EXPERT ANALYSIS FROM RWCS 2018
MAUI, HAWAII (FRONTLINE MEDICAL NEWS) – Rheumatologists can save their patients time and the inconvenience of an unnecessary preprocedural office visit with a gastroenterologist by making a direct referral for GI endoscopy when appropriate, according to Uma Mahadevan, MD, professor of medicine at the University of California, San Francisco.
“Many health systems have access issues, and in most accountable care organizations, there’s a need to see patients within 14 days. It’s often easier to direct refer for the endoscopic procedure you want than it is to get an office visit and then the procedure,” the gastroenterologist explained at the 2018 Rheumatology Winter Clinical Symposium.
There is, however, a right way and a wrong way to make a direct referral for GI endoscopy.
“We’re an open-access endoscopy center at UCSF, and I can’t tell you how many times a patient gets direct referred to us and – the night before the procedure, when we’re preparing for the case – we see that this patient can’t have a procedure tomorrow. Those patients have already done the bowel prep, they’re taking the day off work, they’ve arranged for someone to drive them, and they’re really mad,” said Dr. Mahadevan , who is also the medical director of the UCSF Center for Colitis and Crohn’s Disease.
Sometimes the procedure gets called off because the gastroenterologist sees that it would be inappropriate. For example, it would be inappropriate to perform an endoscopy on a patient with irritable bowel syndrome or fibromyalgia who has already had three negative endoscopic procedures in the past 5 years; alternatively, a screening colonoscopy would be inappropriate for an 80-year-old because the U.S. Preventive Services Task Force gives a class A recommendation for screening colonoscopy only during ages 50-75 years.
Sometimes the physician who made the direct referral failed to include other key information the gastroenterologist needed to have in advance of the procedure. For example, a morbidly obese patient or an individual with significant cardiovascular or pulmonary disease generally needs to have an anesthesiologist present for GI endoscopy, rather than a nurse anesthetist, since the airway is suspect. Similarly, a patient with a severe anxiety disorder or tolerance to pain medication is unlikely to be adequately sedated with the fentanyl and midazolam (Versed) used for moderate sedation in most upper endoscopy and colonoscopy procedures; those individuals are going to require deep sedation with propofol (Diprivan) and assistance in maintaining a patent airway.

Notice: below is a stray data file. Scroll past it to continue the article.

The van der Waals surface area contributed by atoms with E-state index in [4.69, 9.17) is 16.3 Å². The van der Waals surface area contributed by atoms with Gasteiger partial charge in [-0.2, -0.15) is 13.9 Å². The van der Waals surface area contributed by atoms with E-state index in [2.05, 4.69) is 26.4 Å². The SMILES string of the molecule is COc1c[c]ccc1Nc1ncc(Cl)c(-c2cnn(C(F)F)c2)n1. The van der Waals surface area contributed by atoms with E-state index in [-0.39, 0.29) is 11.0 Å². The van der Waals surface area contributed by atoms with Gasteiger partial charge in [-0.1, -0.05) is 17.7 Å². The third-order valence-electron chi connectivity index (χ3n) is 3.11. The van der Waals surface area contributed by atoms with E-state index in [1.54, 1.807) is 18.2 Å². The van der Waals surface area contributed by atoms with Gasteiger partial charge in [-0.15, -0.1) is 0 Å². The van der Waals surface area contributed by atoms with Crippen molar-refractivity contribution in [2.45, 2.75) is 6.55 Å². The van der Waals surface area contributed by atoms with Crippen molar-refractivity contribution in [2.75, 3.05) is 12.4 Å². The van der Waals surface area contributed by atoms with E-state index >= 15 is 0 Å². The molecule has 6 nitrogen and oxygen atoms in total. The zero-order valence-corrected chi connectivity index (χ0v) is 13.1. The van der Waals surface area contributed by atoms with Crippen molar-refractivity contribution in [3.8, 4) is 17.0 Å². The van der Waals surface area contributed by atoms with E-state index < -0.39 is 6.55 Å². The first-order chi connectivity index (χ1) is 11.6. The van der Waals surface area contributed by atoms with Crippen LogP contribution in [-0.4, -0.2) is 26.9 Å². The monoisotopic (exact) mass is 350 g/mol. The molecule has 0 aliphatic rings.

“Your patient taking Oxycodone every day is not going to get sedated with fentanyl and midazolam. So you need to put that information on your direct request,” she stressed.
“If your patient has obstructive sleep apnea and is on CPAP at home, or if your patient is on home oxygen, your gastroenterologist needs to know that because those are the patients we bring into the office to evaluate the airway ahead of time,” according to the gastroenterologist.
Also, while routine direct referral for colonoscopy to rule out comorbid inflammatory bowel disease is entirely appropriate in patients with ankylosing spondylitis or other spondyloarthropathies, if they had ankylosing spondylitis in the prebiologic era, then it’s important to include that information.
“If they did, their neck is often dangerous for sedation. They’re very difficult to intubate. That’s something we need to know,” Dr. Mahadevan continued.
Other patient information gastroenterologists want included in the direct referral: Is the patient on daily aspirin and/or a thienopyridine antiplatelet agent or on oral anticoagulation with warfarin or one of the newer direct-acting oral anticoagulants? American Society for Gastrointestinal Endoscopy guidelines have detailed how to manage antithrombotic agents in patients undergoing GI endoscopy, including when and how to bridge with low-molecular-weight heparin in the days prior to the procedure ( Gastrointest Endosc. 2016 Jan;83:3-16 ). Of note, the guidelines rate diagnostic esophagogastroduodenoscopy (EGD) and colonoscopy, even with biopsies taken, as low-bleeding-risk procedures that therefore don’t require stopping antithrombotic therapy.
In addition to screening or surveillance colonoscopy, rheumatologists might also direct refer patients for GI endoscopy because they have iron-deficiency anemia, in which case evaluation by both EGD and colonoscopy is necessary. Direct referral for EGD in patients with celiac disease is appropriate. Acute GI bleeding is best handled via direct referral for colonoscopy in a patient with hematochezia and for EGD in the setting of melena. Direct referral for endoscopy is also warranted in patients with polymyalgia rheumatica or dermatomyositis, where the indication is to rule out associated malignancy.
Dr. Mahadevan reported having no financial conflicts regarding her presentation.